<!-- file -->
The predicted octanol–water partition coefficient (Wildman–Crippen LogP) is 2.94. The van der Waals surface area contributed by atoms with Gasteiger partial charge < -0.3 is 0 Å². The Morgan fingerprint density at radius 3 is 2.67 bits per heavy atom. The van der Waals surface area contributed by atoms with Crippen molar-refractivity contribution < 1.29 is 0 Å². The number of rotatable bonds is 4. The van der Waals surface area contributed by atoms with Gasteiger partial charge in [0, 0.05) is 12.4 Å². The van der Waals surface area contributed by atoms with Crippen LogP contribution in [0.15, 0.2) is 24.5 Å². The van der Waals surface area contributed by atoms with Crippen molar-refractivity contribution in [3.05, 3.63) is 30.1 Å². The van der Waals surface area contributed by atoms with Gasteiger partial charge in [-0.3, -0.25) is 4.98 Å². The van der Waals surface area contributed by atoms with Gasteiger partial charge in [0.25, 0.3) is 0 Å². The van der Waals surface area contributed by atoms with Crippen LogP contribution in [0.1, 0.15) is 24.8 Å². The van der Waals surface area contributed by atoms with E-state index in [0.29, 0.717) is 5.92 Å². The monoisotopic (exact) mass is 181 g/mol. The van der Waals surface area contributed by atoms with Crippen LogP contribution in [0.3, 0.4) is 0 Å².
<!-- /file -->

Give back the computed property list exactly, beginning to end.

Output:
The predicted octanol–water partition coefficient (Wildman–Crippen LogP) is 2.94. The van der Waals surface area contributed by atoms with Gasteiger partial charge < -0.3 is 0 Å². The Morgan fingerprint density at radius 3 is 2.67 bits per heavy atom. The van der Waals surface area contributed by atoms with Crippen molar-refractivity contribution < 1.29 is 0 Å². The number of rotatable bonds is 4. The van der Waals surface area contributed by atoms with Gasteiger partial charge in [0, 0.05) is 12.4 Å². The van der Waals surface area contributed by atoms with Crippen LogP contribution in [0.15, 0.2) is 24.5 Å². The van der Waals surface area contributed by atoms with Crippen molar-refractivity contribution in [3.05, 3.63) is 30.1 Å². The van der Waals surface area contributed by atoms with Gasteiger partial charge in [-0.3, -0.25) is 4.98 Å². The van der Waals surface area contributed by atoms with Gasteiger partial charge in [0.25, 0.3) is 0 Å². The van der Waals surface area contributed by atoms with Crippen LogP contribution in [0.1, 0.15) is 24.8 Å². The van der Waals surface area contributed by atoms with E-state index in [0.29, 0.717) is 5.92 Å². The monoisotopic (exact) mass is 181 g/mol. The van der Waals surface area contributed by atoms with Crippen LogP contribution in [0.3, 0.4) is 0 Å².